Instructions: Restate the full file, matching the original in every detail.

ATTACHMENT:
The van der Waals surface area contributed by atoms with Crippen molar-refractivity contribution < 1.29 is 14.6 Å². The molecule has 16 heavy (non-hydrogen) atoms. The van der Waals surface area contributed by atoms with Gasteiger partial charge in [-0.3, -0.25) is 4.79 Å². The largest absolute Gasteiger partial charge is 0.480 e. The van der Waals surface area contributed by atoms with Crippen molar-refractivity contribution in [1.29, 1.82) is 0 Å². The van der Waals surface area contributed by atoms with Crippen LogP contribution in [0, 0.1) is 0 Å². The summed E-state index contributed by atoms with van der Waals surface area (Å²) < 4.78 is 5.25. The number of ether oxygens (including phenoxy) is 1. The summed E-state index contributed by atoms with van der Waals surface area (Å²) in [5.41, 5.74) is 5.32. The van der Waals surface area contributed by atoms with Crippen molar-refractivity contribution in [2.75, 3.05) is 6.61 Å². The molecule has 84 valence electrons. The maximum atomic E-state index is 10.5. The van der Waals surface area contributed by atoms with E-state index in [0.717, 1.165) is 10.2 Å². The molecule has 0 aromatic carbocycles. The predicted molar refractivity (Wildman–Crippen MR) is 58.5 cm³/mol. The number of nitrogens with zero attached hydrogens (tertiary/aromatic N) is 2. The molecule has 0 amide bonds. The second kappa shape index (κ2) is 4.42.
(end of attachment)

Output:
The van der Waals surface area contributed by atoms with Crippen molar-refractivity contribution < 1.29 is 14.6 Å². The molecule has 16 heavy (non-hydrogen) atoms. The van der Waals surface area contributed by atoms with Gasteiger partial charge in [-0.3, -0.25) is 4.79 Å². The largest absolute Gasteiger partial charge is 0.480 e. The van der Waals surface area contributed by atoms with Crippen molar-refractivity contribution in [1.29, 1.82) is 0 Å². The van der Waals surface area contributed by atoms with Crippen LogP contribution in [0, 0.1) is 0 Å². The summed E-state index contributed by atoms with van der Waals surface area (Å²) < 4.78 is 5.25. The number of ether oxygens (including phenoxy) is 1. The summed E-state index contributed by atoms with van der Waals surface area (Å²) in [5.41, 5.74) is 5.32. The van der Waals surface area contributed by atoms with Crippen molar-refractivity contribution in [2.75, 3.05) is 6.61 Å². The molecule has 84 valence electrons. The maximum atomic E-state index is 10.5. The van der Waals surface area contributed by atoms with E-state index in [0.717, 1.165) is 10.2 Å². The molecule has 0 aromatic carbocycles. The predicted molar refractivity (Wildman–Crippen MR) is 58.5 cm³/mol. The number of nitrogens with zero attached hydrogens (tertiary/aromatic N) is 2. The molecule has 0 amide bonds. The second kappa shape index (κ2) is 4.42.